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Polygamy and Sublime Passion

Polygamy and Sublime Passion: Sexuality in China on the Verge of Modernity

Keith McMahon
Copyright Date: 2010
https://www.jstor.org/stable/j.ctt6wr06v
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    Polygamy and Sublime Passion
    Book Description:

    For centuries of Chinese history, polygamy and prostitution were closely linked practices that legitimized the "polygynous male," the man with multiple sexual partners. Despite their strict hierarchies, these practices also addressed fundamental antagonisms in sexual relations in serious and constructive ways. Qing fiction abounds in stories of female resistance and superiority. Women-main wives, concubines, and prostitutes-were adept at exerting control and gaining status for themselves, while men indulged in elaborate fantasies about female power. InPolygamy and Sublime Passion,Keith McMahon introduces a new concept, "passive polygamy," to explain the unusual number of Qing stories in which women take charge of a man's desires, turning him into an instrument of female will. To this he adds a story that haunted the institutions of polygamy and prostitution: the tale of "sublime passion," in which the main characters are a "remarkable" woman and her male lover.

    Throughout the book McMahon examines how polygamy, prostitution, and the story of sublime passion encountered the first stages of paradigmatic change in the nineteenth century, decades before the legal abolition of polygamy. By the end of the Qing dynasty in 1911, love stories were celebrating the exploits of street-smart prostitutes who fleeced gullible patrons in the bustling city of Shanghai. What do these characters have in common with their early counterparts as men and women became inhabitants of a new city in an era flooded with ideas from radically foreign sources-all of this taking place in a time of economic and cultural dislocation? McMahon reads late Qing love stories in a historically symbolic way, taking them as part of a larger fantasy of Chinese civilization undergoing a fundamental crisis. The polygamous marriage and the affairs of the brothel became metaphorical staging grounds for portraying the destiny of China on the verge of modernity. Finally, McMahon speculates on the changes polygamous sexuality underwent after the Qing dynasty ended and whether it exerted a residual influence in later times.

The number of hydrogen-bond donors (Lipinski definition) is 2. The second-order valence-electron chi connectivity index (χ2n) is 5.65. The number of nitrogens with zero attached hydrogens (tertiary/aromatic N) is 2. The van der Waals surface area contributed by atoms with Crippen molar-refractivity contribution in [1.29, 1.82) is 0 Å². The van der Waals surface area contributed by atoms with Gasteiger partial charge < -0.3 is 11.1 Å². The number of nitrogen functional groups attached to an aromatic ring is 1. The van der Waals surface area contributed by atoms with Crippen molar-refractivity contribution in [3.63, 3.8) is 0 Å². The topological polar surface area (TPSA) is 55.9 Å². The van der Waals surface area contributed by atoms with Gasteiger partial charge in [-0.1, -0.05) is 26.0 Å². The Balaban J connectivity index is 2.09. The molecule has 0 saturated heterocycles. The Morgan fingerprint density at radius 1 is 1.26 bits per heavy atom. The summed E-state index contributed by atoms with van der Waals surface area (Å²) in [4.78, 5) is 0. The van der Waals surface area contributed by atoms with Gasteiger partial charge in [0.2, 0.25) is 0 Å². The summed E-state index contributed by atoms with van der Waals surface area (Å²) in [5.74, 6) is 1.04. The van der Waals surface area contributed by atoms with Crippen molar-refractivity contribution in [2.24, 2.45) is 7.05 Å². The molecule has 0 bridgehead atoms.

Polygamy and Sublime Passionwill undoubtedly engage those interested in Chinese society, culture, literature, and gender studies as well as comparativists seeking to understand the diverse responses to modernization around the world.

    eISBN: 978-0-8248-3764-8
    Subjects: Sociology

Table of Contents

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  1. Front Matter
    (pp. i-ii)
  2. Table of Contents
    (pp. iii-iv)
  3. Acknowledgments
    (pp. v-vi)
  4. List of Frequently Cited Titles in English
    (pp. vii-viii)
  5. Introduction: The Male Consort of the Remarkable Woman
    (pp. 1-15)